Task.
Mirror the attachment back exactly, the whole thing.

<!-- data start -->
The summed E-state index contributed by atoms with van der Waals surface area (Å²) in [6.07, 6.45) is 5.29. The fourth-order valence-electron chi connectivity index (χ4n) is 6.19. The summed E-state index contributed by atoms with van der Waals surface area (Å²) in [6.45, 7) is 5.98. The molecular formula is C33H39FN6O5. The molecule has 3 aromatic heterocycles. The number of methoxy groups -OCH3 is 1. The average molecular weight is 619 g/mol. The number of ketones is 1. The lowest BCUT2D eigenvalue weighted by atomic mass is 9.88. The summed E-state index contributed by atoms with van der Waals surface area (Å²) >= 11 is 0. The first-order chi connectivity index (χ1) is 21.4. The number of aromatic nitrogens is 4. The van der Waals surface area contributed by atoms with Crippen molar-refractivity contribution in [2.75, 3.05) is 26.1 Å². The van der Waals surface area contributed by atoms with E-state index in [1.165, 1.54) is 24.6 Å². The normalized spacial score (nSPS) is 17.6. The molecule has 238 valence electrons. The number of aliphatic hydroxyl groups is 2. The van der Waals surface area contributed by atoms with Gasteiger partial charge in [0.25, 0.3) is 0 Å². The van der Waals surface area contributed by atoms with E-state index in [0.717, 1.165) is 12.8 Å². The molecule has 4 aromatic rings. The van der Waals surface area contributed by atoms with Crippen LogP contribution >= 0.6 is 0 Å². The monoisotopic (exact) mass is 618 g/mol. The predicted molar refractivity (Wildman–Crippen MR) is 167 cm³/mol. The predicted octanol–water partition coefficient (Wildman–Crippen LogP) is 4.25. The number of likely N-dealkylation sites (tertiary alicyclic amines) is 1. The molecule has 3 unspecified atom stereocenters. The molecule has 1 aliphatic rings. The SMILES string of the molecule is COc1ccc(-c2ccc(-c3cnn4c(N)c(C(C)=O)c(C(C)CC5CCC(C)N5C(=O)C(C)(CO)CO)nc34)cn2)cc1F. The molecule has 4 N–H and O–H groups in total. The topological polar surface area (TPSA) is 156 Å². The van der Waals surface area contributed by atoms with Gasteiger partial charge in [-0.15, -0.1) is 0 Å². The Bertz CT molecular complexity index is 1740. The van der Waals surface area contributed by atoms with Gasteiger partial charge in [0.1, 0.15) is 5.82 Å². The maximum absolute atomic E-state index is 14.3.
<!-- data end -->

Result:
The summed E-state index contributed by atoms with van der Waals surface area (Å²) in [6.07, 6.45) is 5.29. The fourth-order valence-electron chi connectivity index (χ4n) is 6.19. The summed E-state index contributed by atoms with van der Waals surface area (Å²) in [6.45, 7) is 5.98. The molecular formula is C33H39FN6O5. The molecule has 3 aromatic heterocycles. The number of methoxy groups -OCH3 is 1. The average molecular weight is 619 g/mol. The number of ketones is 1. The lowest BCUT2D eigenvalue weighted by atomic mass is 9.88. The summed E-state index contributed by atoms with van der Waals surface area (Å²) >= 11 is 0. The first-order chi connectivity index (χ1) is 21.4. The number of aromatic nitrogens is 4. The van der Waals surface area contributed by atoms with Crippen molar-refractivity contribution in [2.75, 3.05) is 26.1 Å². The van der Waals surface area contributed by atoms with E-state index in [1.165, 1.54) is 24.6 Å². The normalized spacial score (nSPS) is 17.6. The molecule has 238 valence electrons. The number of aliphatic hydroxyl groups is 2. The van der Waals surface area contributed by atoms with Gasteiger partial charge in [0.25, 0.3) is 0 Å². The van der Waals surface area contributed by atoms with E-state index in [0.717, 1.165) is 12.8 Å². The molecule has 4 aromatic rings. The van der Waals surface area contributed by atoms with Crippen LogP contribution >= 0.6 is 0 Å². The monoisotopic (exact) mass is 618 g/mol. The predicted molar refractivity (Wildman–Crippen MR) is 167 cm³/mol. The predicted octanol–water partition coefficient (Wildman–Crippen LogP) is 4.25. The number of likely N-dealkylation sites (tertiary alicyclic amines) is 1. The molecule has 3 unspecified atom stereocenters. The molecule has 1 aliphatic rings. The SMILES string of the molecule is COc1ccc(-c2ccc(-c3cnn4c(N)c(C(C)=O)c(C(C)CC5CCC(C)N5C(=O)C(C)(CO)CO)nc34)cn2)cc1F. The molecule has 4 N–H and O–H groups in total. The topological polar surface area (TPSA) is 156 Å². The van der Waals surface area contributed by atoms with Gasteiger partial charge in [-0.15, -0.1) is 0 Å². The Bertz CT molecular complexity index is 1740. The van der Waals surface area contributed by atoms with Gasteiger partial charge in [0.1, 0.15) is 5.82 Å². The maximum absolute atomic E-state index is 14.3.